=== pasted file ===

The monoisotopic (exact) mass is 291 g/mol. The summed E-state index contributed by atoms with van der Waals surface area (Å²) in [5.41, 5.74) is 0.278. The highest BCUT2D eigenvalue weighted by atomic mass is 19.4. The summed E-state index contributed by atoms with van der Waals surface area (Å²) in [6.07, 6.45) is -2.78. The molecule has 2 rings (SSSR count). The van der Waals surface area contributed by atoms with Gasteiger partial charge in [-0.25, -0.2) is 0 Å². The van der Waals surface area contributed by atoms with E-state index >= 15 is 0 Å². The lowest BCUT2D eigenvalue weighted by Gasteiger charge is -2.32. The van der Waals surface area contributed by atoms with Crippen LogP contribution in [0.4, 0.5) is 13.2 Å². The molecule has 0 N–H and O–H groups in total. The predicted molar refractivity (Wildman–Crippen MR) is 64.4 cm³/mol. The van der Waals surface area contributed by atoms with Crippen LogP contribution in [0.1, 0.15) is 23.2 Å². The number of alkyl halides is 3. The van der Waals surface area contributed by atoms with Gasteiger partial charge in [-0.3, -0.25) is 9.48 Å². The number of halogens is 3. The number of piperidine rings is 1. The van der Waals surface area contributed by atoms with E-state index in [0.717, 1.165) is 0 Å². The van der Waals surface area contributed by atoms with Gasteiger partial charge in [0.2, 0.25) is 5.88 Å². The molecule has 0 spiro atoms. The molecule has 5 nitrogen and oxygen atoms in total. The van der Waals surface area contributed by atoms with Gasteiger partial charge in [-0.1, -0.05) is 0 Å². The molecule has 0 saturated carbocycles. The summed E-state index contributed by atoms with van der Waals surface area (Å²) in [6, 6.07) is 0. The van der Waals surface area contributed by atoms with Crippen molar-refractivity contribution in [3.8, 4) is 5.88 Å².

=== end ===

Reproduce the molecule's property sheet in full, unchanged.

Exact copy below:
The monoisotopic (exact) mass is 291 g/mol. The summed E-state index contributed by atoms with van der Waals surface area (Å²) in [5.41, 5.74) is 0.278. The highest BCUT2D eigenvalue weighted by atomic mass is 19.4. The summed E-state index contributed by atoms with van der Waals surface area (Å²) in [6.07, 6.45) is -2.78. The molecule has 2 rings (SSSR count). The van der Waals surface area contributed by atoms with Gasteiger partial charge in [-0.25, -0.2) is 0 Å². The van der Waals surface area contributed by atoms with E-state index >= 15 is 0 Å². The lowest BCUT2D eigenvalue weighted by Gasteiger charge is -2.32. The van der Waals surface area contributed by atoms with Crippen LogP contribution in [0.4, 0.5) is 13.2 Å². The molecule has 0 N–H and O–H groups in total. The predicted molar refractivity (Wildman–Crippen MR) is 64.4 cm³/mol. The van der Waals surface area contributed by atoms with Crippen LogP contribution in [0.1, 0.15) is 23.2 Å². The number of alkyl halides is 3. The van der Waals surface area contributed by atoms with Gasteiger partial charge in [-0.3, -0.25) is 9.48 Å². The number of halogens is 3. The number of piperidine rings is 1. The van der Waals surface area contributed by atoms with E-state index in [0.717, 1.165) is 0 Å². The van der Waals surface area contributed by atoms with Gasteiger partial charge in [0.2, 0.25) is 5.88 Å². The molecule has 0 spiro atoms. The molecule has 5 nitrogen and oxygen atoms in total. The van der Waals surface area contributed by atoms with Gasteiger partial charge in [-0.1, -0.05) is 0 Å². The molecule has 0 saturated carbocycles. The summed E-state index contributed by atoms with van der Waals surface area (Å²) in [6, 6.07) is 0. The van der Waals surface area contributed by atoms with Crippen molar-refractivity contribution in [3.8, 4) is 5.88 Å².